Glenn Rikowski: Learning to the Max, with Play off the Tracks

Glenn Rikowski: Learning to the Max, with Play off the Tracks

Learning to the Max

The UK’s most expensive school – the Thomas Deacon Academy in Peterborough – which took £46.4million to build (Bates, 2007) started up in September. With 2,200 pupils, the ‘superschool’ replaced three existing schools in the city. It was designed by Lord Foster – the guy who conjured up the ‘giant gherkin’ tower here in London. However, Thomas Deacon has no playground. There will be no traditional play times, but there will be a 30-minute lunch break, with informal breaks during lesson times, and pupils can drink water in lessons. They can also go to the toilet without putting up their hands, and there will be sporting activities in the afternoons for those who want to stay after 2.30pm when children can leave (Asthana, 2007b, p.3). The school is not unique in having no playground. The Unity Academy in Middlesborough opened in 2002 without a playground; though after some criticisms from inspectors a playground was eventually built (Bates, 2007). Alan McMurdo, the academy’s head teacher, justifies the ‘no playtime’ position thus:

“This is a massive investment of public money and I think what the public want is maximum learning. They recognise that youngsters can play in their own time, play in their local communities” (BBC, 2007, p.1).

Hence, it seems that ‘learning to the max’ underpins the no playtime policy. McMurdo’s suggestion that kids can mingle freely and play in their local communities should be read in conjunction with reports that today’s children are less likely to play outside than in previous generations (see Guldberg, 2007). A recent report from the UK Children’s Society argued that:

“…parents are denying children the freedom to mess around with friends, a freedom that we ourselves once enjoyed” (Guldberg, 2007, p.1).

It’s not only parents. Here in Newham, police move on groups of young people when they gather together, and in some areas there are public notices setting out the rights of the police to send children home if they are found to be congregating.


Head teacher Alan McMurdo has put forward some arguments for wiping playtime off his school’s agenda. First, he argues: “Pupils won’t need to let off steam because they will not be bored” (in Bates, 2007, p.4), and secondly, “Research has shown that if children concentrate on lessons throughout the day, then their work improves” (in Beckford, 2007, p.1). The first argument rests on a massive assumption. The second argument is poorly constructed. It may well be the case that if children concentrate on lessons all day then their work improves. But that begs the question: will abolishing playtime help their overall concentration levels? Miles Delap, the school’s project manager, offered other justifications for the no playtime policy:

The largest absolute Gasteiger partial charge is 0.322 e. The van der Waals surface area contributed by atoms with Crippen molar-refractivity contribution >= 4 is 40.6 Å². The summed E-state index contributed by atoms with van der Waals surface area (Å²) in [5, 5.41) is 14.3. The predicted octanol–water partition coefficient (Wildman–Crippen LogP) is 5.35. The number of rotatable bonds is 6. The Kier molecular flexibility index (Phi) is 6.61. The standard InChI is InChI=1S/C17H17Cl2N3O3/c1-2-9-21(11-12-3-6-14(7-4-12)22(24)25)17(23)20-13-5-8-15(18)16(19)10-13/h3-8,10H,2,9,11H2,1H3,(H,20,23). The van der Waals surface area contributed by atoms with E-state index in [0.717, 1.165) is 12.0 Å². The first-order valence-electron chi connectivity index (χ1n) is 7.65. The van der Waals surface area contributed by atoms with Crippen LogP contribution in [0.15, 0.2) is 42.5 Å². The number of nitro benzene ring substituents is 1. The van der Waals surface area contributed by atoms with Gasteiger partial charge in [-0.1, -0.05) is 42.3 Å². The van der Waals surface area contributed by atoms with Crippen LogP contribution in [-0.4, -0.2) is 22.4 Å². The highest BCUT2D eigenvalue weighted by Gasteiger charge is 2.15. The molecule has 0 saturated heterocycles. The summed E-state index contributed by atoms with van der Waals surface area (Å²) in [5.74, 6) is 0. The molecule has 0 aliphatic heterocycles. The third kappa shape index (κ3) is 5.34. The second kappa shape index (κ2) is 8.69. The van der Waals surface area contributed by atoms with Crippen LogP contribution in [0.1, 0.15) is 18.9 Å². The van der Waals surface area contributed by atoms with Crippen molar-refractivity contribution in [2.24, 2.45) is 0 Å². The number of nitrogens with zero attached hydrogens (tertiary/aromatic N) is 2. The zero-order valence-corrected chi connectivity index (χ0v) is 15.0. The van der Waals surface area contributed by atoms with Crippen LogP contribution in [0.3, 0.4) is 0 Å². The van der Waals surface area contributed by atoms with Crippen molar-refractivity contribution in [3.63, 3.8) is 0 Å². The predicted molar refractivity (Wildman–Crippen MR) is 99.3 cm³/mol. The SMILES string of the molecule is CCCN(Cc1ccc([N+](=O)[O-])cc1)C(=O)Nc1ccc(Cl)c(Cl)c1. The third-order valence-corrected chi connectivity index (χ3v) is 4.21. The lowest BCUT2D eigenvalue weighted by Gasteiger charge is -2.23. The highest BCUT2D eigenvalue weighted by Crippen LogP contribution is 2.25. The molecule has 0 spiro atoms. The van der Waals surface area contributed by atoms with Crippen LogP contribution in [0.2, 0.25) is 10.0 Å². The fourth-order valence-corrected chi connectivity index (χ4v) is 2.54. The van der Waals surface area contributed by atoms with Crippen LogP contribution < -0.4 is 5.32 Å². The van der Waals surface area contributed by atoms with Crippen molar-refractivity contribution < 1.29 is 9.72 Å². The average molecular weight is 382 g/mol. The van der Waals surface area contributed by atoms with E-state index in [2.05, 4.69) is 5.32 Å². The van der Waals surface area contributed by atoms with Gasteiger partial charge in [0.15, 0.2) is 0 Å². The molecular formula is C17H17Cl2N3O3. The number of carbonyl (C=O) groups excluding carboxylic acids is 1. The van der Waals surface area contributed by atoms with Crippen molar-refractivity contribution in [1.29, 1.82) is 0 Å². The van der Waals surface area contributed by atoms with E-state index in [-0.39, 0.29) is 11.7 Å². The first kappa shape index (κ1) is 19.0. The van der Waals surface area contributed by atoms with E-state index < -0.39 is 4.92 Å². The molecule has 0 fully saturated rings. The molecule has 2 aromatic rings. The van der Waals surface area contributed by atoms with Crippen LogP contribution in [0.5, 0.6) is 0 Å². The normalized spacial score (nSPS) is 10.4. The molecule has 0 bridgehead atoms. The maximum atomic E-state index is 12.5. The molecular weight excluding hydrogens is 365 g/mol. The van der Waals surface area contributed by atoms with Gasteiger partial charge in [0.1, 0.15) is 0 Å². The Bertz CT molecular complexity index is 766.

“For a school of this size, a playground would have had to be huge. That would have been almost uncontrollable. We have taken away an uncontrollable space to prevent bullying and truancy” (in Bates, 2007, p.4).

Again, the first argument begs the question: but why build a school for 2,200 pupils in the first place? This is hardly human-scale education. Secondly, it seems a rather defeatist attitude regarding bullying and truancy to argue that playtime has to be abolished. Kids who don’t bully and truant have to forego their playtime because of bullies and truants: where’s the justice in that?

Another argument is that pupils will be treated more like adults in the regime at Thomas Deacon. For:

“They [the school’s leaders] think pupils should be treated like company employees and do not need ‘unstructured’ time to play games and kick footballs around. And they claim there is no need for a playground because pupils won’t be bored by their ‘learning experience’” (Bates, 2007, p.3).

However, surely the reality of capitalist work is that employees do in fact experience periods of boredom. Stating the obvious: pupils are not employees, and one parent at the school argued that: